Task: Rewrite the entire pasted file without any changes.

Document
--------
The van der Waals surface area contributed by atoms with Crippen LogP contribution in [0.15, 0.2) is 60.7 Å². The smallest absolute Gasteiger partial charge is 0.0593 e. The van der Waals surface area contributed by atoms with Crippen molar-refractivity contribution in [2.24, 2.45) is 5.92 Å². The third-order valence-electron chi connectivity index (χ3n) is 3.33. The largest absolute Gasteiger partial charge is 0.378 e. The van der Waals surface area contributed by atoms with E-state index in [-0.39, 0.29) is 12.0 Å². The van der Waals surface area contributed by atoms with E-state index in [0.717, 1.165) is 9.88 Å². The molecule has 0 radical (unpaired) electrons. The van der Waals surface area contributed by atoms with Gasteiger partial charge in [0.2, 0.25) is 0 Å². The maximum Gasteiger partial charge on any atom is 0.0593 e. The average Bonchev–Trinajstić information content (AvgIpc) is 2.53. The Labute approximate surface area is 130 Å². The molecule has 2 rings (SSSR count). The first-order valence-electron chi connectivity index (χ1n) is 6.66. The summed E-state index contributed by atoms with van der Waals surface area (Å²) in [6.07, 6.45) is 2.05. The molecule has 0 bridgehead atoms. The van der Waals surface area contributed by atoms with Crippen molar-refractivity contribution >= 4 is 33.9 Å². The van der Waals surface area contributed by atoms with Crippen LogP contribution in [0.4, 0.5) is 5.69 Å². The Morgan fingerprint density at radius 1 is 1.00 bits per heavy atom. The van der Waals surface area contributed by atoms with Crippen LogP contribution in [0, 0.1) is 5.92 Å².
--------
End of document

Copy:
The van der Waals surface area contributed by atoms with Crippen LogP contribution in [0.15, 0.2) is 60.7 Å². The smallest absolute Gasteiger partial charge is 0.0593 e. The van der Waals surface area contributed by atoms with Crippen molar-refractivity contribution in [2.24, 2.45) is 5.92 Å². The third-order valence-electron chi connectivity index (χ3n) is 3.33. The largest absolute Gasteiger partial charge is 0.378 e. The van der Waals surface area contributed by atoms with E-state index in [-0.39, 0.29) is 12.0 Å². The van der Waals surface area contributed by atoms with E-state index in [0.717, 1.165) is 9.88 Å². The molecule has 0 radical (unpaired) electrons. The van der Waals surface area contributed by atoms with Gasteiger partial charge in [0.2, 0.25) is 0 Å². The maximum Gasteiger partial charge on any atom is 0.0593 e. The average Bonchev–Trinajstić information content (AvgIpc) is 2.53. The Labute approximate surface area is 130 Å². The molecule has 2 rings (SSSR count). The first-order valence-electron chi connectivity index (χ1n) is 6.66. The summed E-state index contributed by atoms with van der Waals surface area (Å²) in [6.07, 6.45) is 2.05. The molecule has 0 bridgehead atoms. The van der Waals surface area contributed by atoms with Crippen molar-refractivity contribution >= 4 is 33.9 Å². The van der Waals surface area contributed by atoms with Crippen LogP contribution in [0.4, 0.5) is 5.69 Å². The Morgan fingerprint density at radius 1 is 1.00 bits per heavy atom. The van der Waals surface area contributed by atoms with Crippen LogP contribution in [0, 0.1) is 5.92 Å².